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Poetry Moment: 'How We Lived,' by Jeff Oaks

Jeff Oaks and his dog

This is Poetry Moment on WPSU – a weekly program featuring the work of contemporary Pennsylvania poets. Your host is poet and author Marjorie Maddox, a 2023 Monson Arts Fellow, author of 20 books, and professor of English and creative writing at the Lock Haven campus of Commonwealth University. 

Welcome to Poetry Moment. I’m Marjorie Maddox

Sometimes we look back on our lives and wonder how we made it through certain years. Perhaps it is our memories of what not to become that save us. In today’s poem, “How We Lived,” Jeff Oaks voices the terror of domestic abuse. “Remember all of this,” his mother reminds him and, in the heart-wrenching voice of a child, he does.

Jeff Oaks was the author of two books of poetry, Little What and The Things, both published by Lily Poetry Review Books. A recipient of three Pennsylvania Council of the Arts fellowships, he published poems in a number of literary magazines, most recently in Georgia Review, Missouri Review, Superstition Review, and Tupelo Quarterly, and elsewhere His prose appeared in At Length, Creative Nonfiction, Fourth Genre, Kenyon Review Online, and Water~Stone Review. Both poems and prose appeared in the anthologies Brief Encounters: A Collection of Contemporary Nonfiction, and My Diva: 65 Gay Men on the Women Who Inspire Them. He taught writing at the University of Pittsburgh. Known as a brilliant writer and teacher, he died on December 20, 2023.

This past September, Jeff wrote to me, “I struggled with [this poem] for a long time. . . it's about. . . escaping [my] alcoholic father. . . [sometimes staying] at campgrounds to avoid his . . . rages. It's from the point of view of the child who needs to hold as still as possible, who is nevertheless recording everything, afraid for the mother really more than for himself.”

Here’s “How We Lived” by Jeff Oaks

- - -

Again and again we drove into the night
to find a place where no one could find us.
Over and over we parked in darkness,
practiced being nothing but breathing, fog
on the windows instead of our faces.
We sat sometimes a long time, listening.
Our two dogs in the backseat settled
into waiting. One night something was wrong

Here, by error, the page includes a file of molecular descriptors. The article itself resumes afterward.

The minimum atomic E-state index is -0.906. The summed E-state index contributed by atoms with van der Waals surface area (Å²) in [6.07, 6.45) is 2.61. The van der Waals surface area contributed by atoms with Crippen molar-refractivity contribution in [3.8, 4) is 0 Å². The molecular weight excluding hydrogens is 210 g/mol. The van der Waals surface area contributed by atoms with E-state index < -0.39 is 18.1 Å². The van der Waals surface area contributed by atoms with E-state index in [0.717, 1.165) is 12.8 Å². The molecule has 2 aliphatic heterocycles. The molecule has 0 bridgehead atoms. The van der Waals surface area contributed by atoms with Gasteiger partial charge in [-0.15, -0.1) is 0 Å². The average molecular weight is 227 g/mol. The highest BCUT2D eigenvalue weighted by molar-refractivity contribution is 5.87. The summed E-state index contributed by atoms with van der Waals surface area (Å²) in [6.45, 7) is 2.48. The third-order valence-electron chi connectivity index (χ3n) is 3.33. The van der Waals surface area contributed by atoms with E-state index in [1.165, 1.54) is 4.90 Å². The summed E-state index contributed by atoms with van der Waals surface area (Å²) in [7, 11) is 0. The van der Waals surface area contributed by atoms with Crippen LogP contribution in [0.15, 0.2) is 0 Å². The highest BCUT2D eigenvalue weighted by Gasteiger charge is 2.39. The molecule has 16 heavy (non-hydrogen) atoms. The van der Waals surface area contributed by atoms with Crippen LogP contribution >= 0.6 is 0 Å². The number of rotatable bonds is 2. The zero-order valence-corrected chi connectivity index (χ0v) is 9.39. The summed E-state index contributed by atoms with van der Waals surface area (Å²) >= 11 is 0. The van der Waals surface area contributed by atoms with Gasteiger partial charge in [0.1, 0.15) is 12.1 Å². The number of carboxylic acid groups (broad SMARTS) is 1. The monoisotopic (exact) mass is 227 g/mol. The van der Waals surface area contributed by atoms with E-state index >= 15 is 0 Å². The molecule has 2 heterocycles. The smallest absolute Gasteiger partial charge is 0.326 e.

with my mother’s right elbow; another night
something kept her hand from making
a fist, something gone rose-colored, a throbbing pain
she kept to herself. Some nights when
her left hand let loose the steering wheel
its knuckles were snow. When she opened the door,
the domelight was a headache, another slap.
I opened my door; the seatbelt reeled back
its elastic. We were no one to know,
we hoped no one would see us check in
for one night, with two dogs and no tent.
How we signed in, her with a broken hand,
bruises on her arm, unable to write,
I don’t remember. No one asked.
Somebody always took our money
and let us stay in a spot where a family’s
supposed to go. Instead, we unfolded
the backseat into a bed, climbed in, and slept.
The dogs folded themselves around us.
In the morning we drove back
to the house we escaped. I shifted
the stick when she said Now, heard
her grunt of pain around each lurch. Remember what 
we’ve had to do, she said when her breath
returned. Remember all of this.

- - -
May we likewise remember Jeff, the impact his life and words had on so many of us, and, most importantly how he lived.

That was “How We Lived” by Jeff Oaks.

Listen for Poetry Moment with Marjorie Maddox, Mondays, during Morning Edition and All Things Considered on WPSU. You can more episodes at

Our theme music is by Eric Ian Farmer.

Marjorie Maddox is the host of WPSU's Poetry Moment for the 2023-24 season. She has been a professor of English and creative writing since 1990 at the Lock Haven campus of Commonwealth University.